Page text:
We thank you for many amazing years and can’t wait to have so many more. We’ll make it through this together. We are humbly asking you for funds to help us recover from the devastation that this has caused us and should we be able to exceed our goal, to help propel us forward while navigating what seems like an endless sea of unanswered questions and perpetual fear of our unknowns and the unknowns of all of our extended families. We hope that this call to action finds you in a better position than ours currently, but we understand that most of us are struggling. If you are able to donate to our cause we’d love (most) of you forever! Well, some of you. Ok, we will still love all of you forever. If you aren’t in a position to donate, a share is truly just as good, our true power rests solely in the hearts of our family.

In Love and Leather

The Bike Stop Family

Philly Tech Startup Wins Citizens Bank Award, Pays-It-Forward

Philly Tech Startup Wins Citizens Bank Award, Pays-It-Forward

Digital marketing software startup selected as the first-place winner of Citizens’ Bank Small Business Community Champion $20,000 Grant
Contact: Nathalie Swann, nathalie@tryvitris.com

Philadelphia, PA, June 8, 2020 – Vitris, a local Philadelphia digital marketing software startup, has won the Citizens Bank Small Business Community Champion Award. The first-place selection awards Vitris for their dedication to assisting the small business community of Philadelphia and allots $20,000 in grant funds to help expand their commitment to engaging and strengthening their community and business.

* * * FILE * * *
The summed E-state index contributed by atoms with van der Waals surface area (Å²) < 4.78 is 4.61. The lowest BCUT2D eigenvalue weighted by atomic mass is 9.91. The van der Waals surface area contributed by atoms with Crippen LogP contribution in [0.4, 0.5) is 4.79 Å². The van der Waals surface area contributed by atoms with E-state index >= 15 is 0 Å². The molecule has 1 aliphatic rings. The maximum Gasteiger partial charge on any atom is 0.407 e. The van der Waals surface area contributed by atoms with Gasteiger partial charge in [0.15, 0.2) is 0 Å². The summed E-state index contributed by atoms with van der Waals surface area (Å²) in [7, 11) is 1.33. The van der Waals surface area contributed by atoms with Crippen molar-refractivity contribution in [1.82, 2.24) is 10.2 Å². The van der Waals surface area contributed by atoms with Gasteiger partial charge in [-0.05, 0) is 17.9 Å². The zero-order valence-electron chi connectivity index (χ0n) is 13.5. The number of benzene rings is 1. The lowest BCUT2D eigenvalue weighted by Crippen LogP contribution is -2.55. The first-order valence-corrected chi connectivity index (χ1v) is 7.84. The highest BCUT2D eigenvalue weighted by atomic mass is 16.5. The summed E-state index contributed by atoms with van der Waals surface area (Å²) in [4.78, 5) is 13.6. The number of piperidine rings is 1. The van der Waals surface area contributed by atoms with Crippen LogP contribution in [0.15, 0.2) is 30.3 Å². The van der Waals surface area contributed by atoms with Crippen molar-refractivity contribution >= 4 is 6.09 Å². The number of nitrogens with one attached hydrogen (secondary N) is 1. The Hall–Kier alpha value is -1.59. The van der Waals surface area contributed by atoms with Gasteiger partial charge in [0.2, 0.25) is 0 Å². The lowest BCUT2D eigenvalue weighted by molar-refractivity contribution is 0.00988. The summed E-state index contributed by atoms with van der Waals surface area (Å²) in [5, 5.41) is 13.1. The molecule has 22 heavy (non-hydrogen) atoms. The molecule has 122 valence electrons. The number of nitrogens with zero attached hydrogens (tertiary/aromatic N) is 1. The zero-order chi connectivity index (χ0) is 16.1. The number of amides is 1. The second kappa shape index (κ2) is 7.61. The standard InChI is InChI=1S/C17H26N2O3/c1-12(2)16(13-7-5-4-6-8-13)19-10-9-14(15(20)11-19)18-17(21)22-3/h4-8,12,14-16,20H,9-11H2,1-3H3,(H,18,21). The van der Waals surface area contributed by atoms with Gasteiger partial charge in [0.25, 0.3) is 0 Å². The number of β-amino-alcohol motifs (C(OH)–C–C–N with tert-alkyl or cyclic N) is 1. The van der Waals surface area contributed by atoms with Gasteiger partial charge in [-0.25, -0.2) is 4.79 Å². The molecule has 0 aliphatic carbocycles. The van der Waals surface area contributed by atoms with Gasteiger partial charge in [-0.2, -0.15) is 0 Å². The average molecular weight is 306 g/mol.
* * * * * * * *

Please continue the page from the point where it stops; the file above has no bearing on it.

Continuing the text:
In this difficult time of COVID-19 closures, especially for small businesses, Vitris will utilize this grant to pay it forward by offering free design, hosting, account setup and digital marketing strategy expertise to 10 local businesses. Local, small business owners in the Philadelphia region and beyond will have the opportunity to work with the Vitris team and receive a custom-built website in addition to cutting-edge digital marketing strategies to help them promote their businesses online.

Vitris will use the entirety of the Citizens Bank grant to assist local small businesses that are primarily LGBTQ+, minority, and women owned. The first recipient will be selected & announced this Friday, June 12th, and then every Friday after until 10 grants are awarded.